Extract from ‘The History of Rochford Hundred – History of Barling’ by Philip Benton of Wakering Hall 1867 [p.24]
There exists very conclusive evidence that the dean and chapter in this parish exercised the power of Infangtheof and Utfangtheof (so called In Anglo Saxon), or the right of lords of manors to have a gallows and execute robbers. The privilege conferred was sometimes known as "Furca and Fossa" (the gallows and pit), in reference to the mode of execution, the men by hanging, and women by drowning.
At a small farm called the "Gaol" which (although freehold) pays a quit rent to the manor of Barling Hall, is "a small ancient building of ragstone, about the date of the latter part of the 15th century, with a flat-pointed doorway, and mullioned windows." This, Mr. King (who visited the place in 1865) supposes to have been the Manorial Court-house, and the field upon Mucking Hall called "Gallows Field," corroborates his conclusions.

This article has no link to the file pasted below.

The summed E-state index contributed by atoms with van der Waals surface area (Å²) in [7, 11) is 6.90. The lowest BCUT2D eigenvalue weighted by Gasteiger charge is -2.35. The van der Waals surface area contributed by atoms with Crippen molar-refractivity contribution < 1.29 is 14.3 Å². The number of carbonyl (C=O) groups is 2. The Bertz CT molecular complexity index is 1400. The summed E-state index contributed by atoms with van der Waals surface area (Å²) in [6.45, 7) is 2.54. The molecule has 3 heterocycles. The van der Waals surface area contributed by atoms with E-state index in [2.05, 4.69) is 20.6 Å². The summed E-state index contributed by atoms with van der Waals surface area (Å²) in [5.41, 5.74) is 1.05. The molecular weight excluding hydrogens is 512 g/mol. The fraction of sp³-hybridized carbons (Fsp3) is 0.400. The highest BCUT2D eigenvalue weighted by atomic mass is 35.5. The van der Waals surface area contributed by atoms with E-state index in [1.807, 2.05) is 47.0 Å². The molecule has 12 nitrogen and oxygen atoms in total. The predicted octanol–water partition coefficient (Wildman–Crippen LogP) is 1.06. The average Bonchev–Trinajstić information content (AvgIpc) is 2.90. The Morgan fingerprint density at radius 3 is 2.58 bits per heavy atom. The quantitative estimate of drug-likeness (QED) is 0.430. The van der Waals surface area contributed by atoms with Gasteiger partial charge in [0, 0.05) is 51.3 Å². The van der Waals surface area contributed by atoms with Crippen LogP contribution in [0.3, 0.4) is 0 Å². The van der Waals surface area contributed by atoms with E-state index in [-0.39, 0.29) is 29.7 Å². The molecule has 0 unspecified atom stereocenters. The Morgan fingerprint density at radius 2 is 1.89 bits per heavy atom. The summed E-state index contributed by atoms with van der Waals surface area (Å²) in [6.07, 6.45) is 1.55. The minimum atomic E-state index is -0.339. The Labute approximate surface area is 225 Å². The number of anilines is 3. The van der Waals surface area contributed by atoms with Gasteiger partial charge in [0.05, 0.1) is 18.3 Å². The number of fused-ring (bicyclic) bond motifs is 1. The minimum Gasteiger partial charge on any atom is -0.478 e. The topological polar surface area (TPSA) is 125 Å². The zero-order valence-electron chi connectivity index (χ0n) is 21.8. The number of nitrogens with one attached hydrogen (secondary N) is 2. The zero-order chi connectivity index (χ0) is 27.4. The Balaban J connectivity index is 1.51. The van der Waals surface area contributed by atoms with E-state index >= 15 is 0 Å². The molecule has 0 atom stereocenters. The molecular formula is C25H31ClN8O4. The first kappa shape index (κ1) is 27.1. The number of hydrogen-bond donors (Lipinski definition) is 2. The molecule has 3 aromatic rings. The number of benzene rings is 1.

There was likewise from 1719 to a late period, a house rated as "Gallas, Galous, or Galus" the site of which cannot now be identified. He sent an account of this discovery to the editor of "The Essex and West Suffolk Gazette" and "doubts whether another example of an ancient Manorial Court-house exists within the limits of this county."